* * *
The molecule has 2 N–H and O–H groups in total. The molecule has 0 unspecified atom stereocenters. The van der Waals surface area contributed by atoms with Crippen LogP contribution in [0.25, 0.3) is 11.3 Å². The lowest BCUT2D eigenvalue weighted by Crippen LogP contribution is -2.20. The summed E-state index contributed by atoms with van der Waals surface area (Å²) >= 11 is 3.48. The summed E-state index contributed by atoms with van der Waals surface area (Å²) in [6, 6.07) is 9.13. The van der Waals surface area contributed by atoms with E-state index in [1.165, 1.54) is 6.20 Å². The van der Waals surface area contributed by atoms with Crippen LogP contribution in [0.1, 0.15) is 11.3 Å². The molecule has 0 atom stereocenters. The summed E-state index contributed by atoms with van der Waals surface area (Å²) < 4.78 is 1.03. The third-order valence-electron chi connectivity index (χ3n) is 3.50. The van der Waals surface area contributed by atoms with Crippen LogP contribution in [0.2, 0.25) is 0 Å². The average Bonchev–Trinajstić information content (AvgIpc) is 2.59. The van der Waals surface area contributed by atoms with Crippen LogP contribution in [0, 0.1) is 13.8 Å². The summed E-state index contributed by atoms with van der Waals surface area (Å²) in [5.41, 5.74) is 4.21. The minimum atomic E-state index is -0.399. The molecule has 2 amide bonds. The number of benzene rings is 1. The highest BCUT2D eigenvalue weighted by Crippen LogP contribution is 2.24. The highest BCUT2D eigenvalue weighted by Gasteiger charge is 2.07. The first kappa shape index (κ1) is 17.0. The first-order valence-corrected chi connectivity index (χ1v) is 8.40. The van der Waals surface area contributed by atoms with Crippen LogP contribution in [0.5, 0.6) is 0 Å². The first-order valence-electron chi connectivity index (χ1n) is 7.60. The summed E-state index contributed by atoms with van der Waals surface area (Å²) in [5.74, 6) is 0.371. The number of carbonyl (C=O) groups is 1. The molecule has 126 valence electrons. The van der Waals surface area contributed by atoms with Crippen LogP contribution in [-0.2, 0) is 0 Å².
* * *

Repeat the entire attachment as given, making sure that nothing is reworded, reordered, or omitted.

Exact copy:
The molecule has 2 N–H and O–H groups in total. The molecule has 0 unspecified atom stereocenters. The van der Waals surface area contributed by atoms with Crippen LogP contribution in [0.25, 0.3) is 11.3 Å². The lowest BCUT2D eigenvalue weighted by Crippen LogP contribution is -2.20. The summed E-state index contributed by atoms with van der Waals surface area (Å²) >= 11 is 3.48. The summed E-state index contributed by atoms with van der Waals surface area (Å²) in [6, 6.07) is 9.13. The van der Waals surface area contributed by atoms with E-state index in [1.165, 1.54) is 6.20 Å². The van der Waals surface area contributed by atoms with Crippen LogP contribution in [0.1, 0.15) is 11.3 Å². The molecule has 0 atom stereocenters. The summed E-state index contributed by atoms with van der Waals surface area (Å²) < 4.78 is 1.03. The third-order valence-electron chi connectivity index (χ3n) is 3.50. The van der Waals surface area contributed by atoms with Crippen LogP contribution in [0.2, 0.25) is 0 Å². The average Bonchev–Trinajstić information content (AvgIpc) is 2.59. The van der Waals surface area contributed by atoms with Crippen LogP contribution in [0, 0.1) is 13.8 Å². The summed E-state index contributed by atoms with van der Waals surface area (Å²) in [5.41, 5.74) is 4.21. The minimum atomic E-state index is -0.399. The molecule has 2 amide bonds. The number of benzene rings is 1. The highest BCUT2D eigenvalue weighted by Crippen LogP contribution is 2.24. The highest BCUT2D eigenvalue weighted by Gasteiger charge is 2.07. The first kappa shape index (κ1) is 17.0. The first-order valence-corrected chi connectivity index (χ1v) is 8.40. The van der Waals surface area contributed by atoms with Crippen LogP contribution in [0.5, 0.6) is 0 Å². The first-order valence-electron chi connectivity index (χ1n) is 7.60. The summed E-state index contributed by atoms with van der Waals surface area (Å²) in [5.74, 6) is 0.371. The number of carbonyl (C=O) groups is 1. The molecule has 126 valence electrons. The van der Waals surface area contributed by atoms with Crippen LogP contribution in [-0.2, 0) is 0 Å².